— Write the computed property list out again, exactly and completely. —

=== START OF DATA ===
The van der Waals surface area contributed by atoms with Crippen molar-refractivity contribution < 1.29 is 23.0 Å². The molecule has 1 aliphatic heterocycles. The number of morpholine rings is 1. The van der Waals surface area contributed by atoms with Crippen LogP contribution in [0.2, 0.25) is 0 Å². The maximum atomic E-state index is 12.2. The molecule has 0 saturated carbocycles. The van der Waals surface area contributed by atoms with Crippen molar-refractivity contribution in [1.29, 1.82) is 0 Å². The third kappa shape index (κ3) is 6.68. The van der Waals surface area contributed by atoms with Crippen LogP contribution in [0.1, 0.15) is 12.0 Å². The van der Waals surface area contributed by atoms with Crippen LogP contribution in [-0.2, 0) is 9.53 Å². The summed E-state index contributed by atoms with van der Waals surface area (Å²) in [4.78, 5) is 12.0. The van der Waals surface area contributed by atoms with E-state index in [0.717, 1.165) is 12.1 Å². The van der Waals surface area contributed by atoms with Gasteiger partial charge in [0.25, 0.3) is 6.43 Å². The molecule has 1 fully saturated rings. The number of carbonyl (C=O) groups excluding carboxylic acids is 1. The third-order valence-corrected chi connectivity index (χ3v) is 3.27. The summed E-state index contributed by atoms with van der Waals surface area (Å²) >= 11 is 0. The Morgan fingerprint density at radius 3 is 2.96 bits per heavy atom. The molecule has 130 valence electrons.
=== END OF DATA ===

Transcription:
The van der Waals surface area contributed by atoms with Crippen molar-refractivity contribution < 1.29 is 23.0 Å². The molecule has 1 aliphatic heterocycles. The number of morpholine rings is 1. The van der Waals surface area contributed by atoms with Crippen LogP contribution in [0.2, 0.25) is 0 Å². The maximum atomic E-state index is 12.2. The molecule has 0 saturated carbocycles. The van der Waals surface area contributed by atoms with Crippen molar-refractivity contribution in [1.29, 1.82) is 0 Å². The third kappa shape index (κ3) is 6.68. The van der Waals surface area contributed by atoms with Crippen LogP contribution in [0.1, 0.15) is 12.0 Å². The van der Waals surface area contributed by atoms with Crippen LogP contribution in [-0.2, 0) is 9.53 Å². The summed E-state index contributed by atoms with van der Waals surface area (Å²) in [4.78, 5) is 12.0. The van der Waals surface area contributed by atoms with E-state index in [0.717, 1.165) is 12.1 Å². The van der Waals surface area contributed by atoms with Gasteiger partial charge in [0.25, 0.3) is 6.43 Å². The molecule has 1 fully saturated rings. The number of carbonyl (C=O) groups excluding carboxylic acids is 1. The third-order valence-corrected chi connectivity index (χ3v) is 3.27. The summed E-state index contributed by atoms with van der Waals surface area (Å²) >= 11 is 0. The Morgan fingerprint density at radius 3 is 2.96 bits per heavy atom. The molecule has 130 valence electrons.